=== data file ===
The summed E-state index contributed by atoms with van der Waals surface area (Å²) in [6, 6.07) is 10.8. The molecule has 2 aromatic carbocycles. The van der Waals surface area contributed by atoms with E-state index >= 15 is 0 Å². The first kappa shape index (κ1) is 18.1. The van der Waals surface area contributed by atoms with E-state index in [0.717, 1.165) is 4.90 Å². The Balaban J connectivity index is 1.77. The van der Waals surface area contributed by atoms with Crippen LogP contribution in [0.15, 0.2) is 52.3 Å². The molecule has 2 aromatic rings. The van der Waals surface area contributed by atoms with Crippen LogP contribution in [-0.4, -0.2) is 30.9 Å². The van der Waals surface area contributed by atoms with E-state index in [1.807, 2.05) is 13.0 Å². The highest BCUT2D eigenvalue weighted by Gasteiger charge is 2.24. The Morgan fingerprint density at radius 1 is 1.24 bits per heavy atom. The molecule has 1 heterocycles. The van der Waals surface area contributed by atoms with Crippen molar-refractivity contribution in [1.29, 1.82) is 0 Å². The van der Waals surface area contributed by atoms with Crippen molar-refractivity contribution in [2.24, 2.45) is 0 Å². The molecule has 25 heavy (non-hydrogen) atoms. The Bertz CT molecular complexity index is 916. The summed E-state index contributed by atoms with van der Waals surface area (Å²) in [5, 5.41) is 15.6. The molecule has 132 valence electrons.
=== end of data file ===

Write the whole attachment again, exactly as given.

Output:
The summed E-state index contributed by atoms with van der Waals surface area (Å²) in [6, 6.07) is 10.8. The molecule has 2 aromatic carbocycles. The van der Waals surface area contributed by atoms with E-state index >= 15 is 0 Å². The first kappa shape index (κ1) is 18.1. The van der Waals surface area contributed by atoms with E-state index in [0.717, 1.165) is 4.90 Å². The Balaban J connectivity index is 1.77. The van der Waals surface area contributed by atoms with Crippen LogP contribution in [0.15, 0.2) is 52.3 Å². The molecule has 2 aromatic rings. The van der Waals surface area contributed by atoms with Crippen LogP contribution in [-0.4, -0.2) is 30.9 Å². The van der Waals surface area contributed by atoms with E-state index in [1.807, 2.05) is 13.0 Å². The highest BCUT2D eigenvalue weighted by Gasteiger charge is 2.24. The Morgan fingerprint density at radius 1 is 1.24 bits per heavy atom. The molecule has 1 heterocycles. The van der Waals surface area contributed by atoms with Crippen molar-refractivity contribution in [1.29, 1.82) is 0 Å². The van der Waals surface area contributed by atoms with Crippen molar-refractivity contribution in [2.24, 2.45) is 0 Å². The molecule has 25 heavy (non-hydrogen) atoms. The Bertz CT molecular complexity index is 916. The summed E-state index contributed by atoms with van der Waals surface area (Å²) in [5, 5.41) is 15.6. The molecule has 132 valence electrons.